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Mixner, David (b. 1946)  
 
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Despite Mixner's attempts to advise the President how to go about implementing the promised executive order, he was refused access at crucial moments, especially by gatekeepers such as George Stephanopoulos and Rahm Emanuel. The result was a disaster in which homophobic senators like Sam Nunn and head of the Joint Chiefs of Staff Colin Powell in effect rolled the new Commander-in-Chief.

Clinton's failure to exert appropriate leadership, especially with Powell, assured the imposition of the "Don't Ask, Don't Tell" policy, which was ultimately presented as a compromise, but which was implemented in a way that made the conditions for gay and lesbian servicemembers even worse than they had been.

Sponsor Message.

Mixner soon discovered that the Clinton administration was filled with "fair-weather friends" who were happy to take gay money and votes, but who were nevertheless contemptuous of gay people and unsympathetic to the cause. Even getting permits for the 1993 March on Washington, which was scheduled in the midst of the "Don't Ask, Don't Tell" controversy, proved difficult because of the arrogance of Rahm Emanuel.

When Clinton announced that he was willing to consider segregation of gay and lesbian troops, Mixner felt that he had been betrayed by the president he had helped elect. Livid, he accepted an invitation to appear on the ABC news program Nightline to denounce the President's position even though he knew that doing so would change his relationship with the Clinton White House forever and would also negatively affect his consulting business.

Having been rendered persona non grata at the White House because of his appearance on Nightline, Mixner was pointedly excluded from the historic meeting Clinton arranged with lesbian and gay leaders on April 16, 1993 in advance of the March on Washington. At this meeting, Clinton reiterated his promise that he intended to sign an executive order lifting the ban on gay and lesbian servicemembers.

Despite this promise, and despite strong objections from Vice President Gore, Clinton on July 19, 1993, announced the "Don't Ask, Don't Tell" policy. The new policy, with the backing of the President and Democratic Congressional leaders, was soon codified into law so as to make it impossible to be altered by an executive order by Clinton or any other President, thus making, as Mixner bitterly realized, "our path to freedom all the harder."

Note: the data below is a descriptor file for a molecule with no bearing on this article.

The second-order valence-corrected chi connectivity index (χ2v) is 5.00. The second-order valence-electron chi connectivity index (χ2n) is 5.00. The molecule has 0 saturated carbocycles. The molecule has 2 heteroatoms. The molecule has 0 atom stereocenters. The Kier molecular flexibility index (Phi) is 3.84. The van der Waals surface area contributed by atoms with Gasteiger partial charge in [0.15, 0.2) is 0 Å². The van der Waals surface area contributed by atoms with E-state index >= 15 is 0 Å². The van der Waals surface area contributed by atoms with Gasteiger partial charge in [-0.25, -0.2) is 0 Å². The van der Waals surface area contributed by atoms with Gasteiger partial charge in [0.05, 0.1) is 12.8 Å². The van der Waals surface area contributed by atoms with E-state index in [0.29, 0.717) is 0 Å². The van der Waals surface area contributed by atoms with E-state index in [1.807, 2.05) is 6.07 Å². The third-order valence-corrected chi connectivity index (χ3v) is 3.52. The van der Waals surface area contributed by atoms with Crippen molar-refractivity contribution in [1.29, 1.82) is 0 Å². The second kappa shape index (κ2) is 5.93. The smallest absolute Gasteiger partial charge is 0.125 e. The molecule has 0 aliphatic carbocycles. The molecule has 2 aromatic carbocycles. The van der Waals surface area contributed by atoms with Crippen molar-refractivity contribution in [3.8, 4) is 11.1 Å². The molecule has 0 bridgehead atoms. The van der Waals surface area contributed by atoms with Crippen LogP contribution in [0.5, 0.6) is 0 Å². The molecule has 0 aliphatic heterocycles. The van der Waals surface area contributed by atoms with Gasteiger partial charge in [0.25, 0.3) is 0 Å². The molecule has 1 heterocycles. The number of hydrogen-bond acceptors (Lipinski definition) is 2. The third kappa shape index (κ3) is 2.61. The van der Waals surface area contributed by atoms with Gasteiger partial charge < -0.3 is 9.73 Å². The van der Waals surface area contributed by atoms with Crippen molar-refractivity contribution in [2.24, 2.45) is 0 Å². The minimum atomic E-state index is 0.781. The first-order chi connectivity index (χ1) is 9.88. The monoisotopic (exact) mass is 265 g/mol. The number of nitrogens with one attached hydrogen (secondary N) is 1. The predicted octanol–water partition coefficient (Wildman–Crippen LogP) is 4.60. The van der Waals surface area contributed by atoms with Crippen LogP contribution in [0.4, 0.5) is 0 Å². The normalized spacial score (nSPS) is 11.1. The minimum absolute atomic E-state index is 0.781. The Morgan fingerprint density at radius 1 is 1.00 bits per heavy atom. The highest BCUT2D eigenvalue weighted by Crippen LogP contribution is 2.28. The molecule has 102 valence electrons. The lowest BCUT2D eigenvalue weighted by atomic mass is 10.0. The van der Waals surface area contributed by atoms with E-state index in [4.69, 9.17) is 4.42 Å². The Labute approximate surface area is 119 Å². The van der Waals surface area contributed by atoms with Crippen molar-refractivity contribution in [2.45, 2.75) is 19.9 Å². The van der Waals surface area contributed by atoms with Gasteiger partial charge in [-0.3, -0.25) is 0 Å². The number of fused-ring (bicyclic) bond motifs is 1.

Devastated by the President's betrayal and failure of leadership, Mixner denounced the policy and volunteered to participate in an act of civil disobedience in order to protest it. On the morning of July 30, 1993, he joined a small march to Lafayette Park across from the White House. Then he crossed the street, where he was arrested.

Although Mixner and Clinton attempted to heal the rift between them, and Mixner was later to praise Clinton for many of his initiatives, such as the AIDS legislation named for Ryan White, which dramatically increased funding for the care of people with AIDS, and the executive order that banned discrimination on the basis of sexual orientation in every federal agency except the military, the close relationship the two enjoyed for a while was never recaptured.

In his autobiography, My Life (2004), Clinton mentions neither the Defense of Marriage Act nor David Mixner's name. Nor does he acknowledge the crucial help he received from the glbtq community in his quest for the presidency.

Despite this snub, Mixner is more generous than Clinton, consistently describing him as a great president.

Post Clinton Years

Although Mixner retreated from the limelight after his public rift with Clinton, he has remained active in the Democratic Party and in the quest for equal rights. He has been actively involved as a consultant and strategist in many campaigns, and was an active participant in the successful fight against George Bush's proposed constitutional amendment to ban same-sex marriage.

In 1996, Mixner published his autobiography, Stranger among Friends. The memoir is valuable not only for its insights into the Clinton campaign and the "Don't Ask, Don't Tell" debacle, but also for its history of the gay and lesbian rights movement in Los Angeles from the 1970s through the early 1990s, particularly its emergence as a major factor in local politics.

Most stirringly, however, the book intertwines a history of human rights activism with the deeply personal story of Mixner's growth as a gay man and as a leader of a beleaguered community.

In 2000, Mixner served as executive producer of Mustapha Khan's documentary film, House on Fire, about the HIV epidemic in the African-American community.

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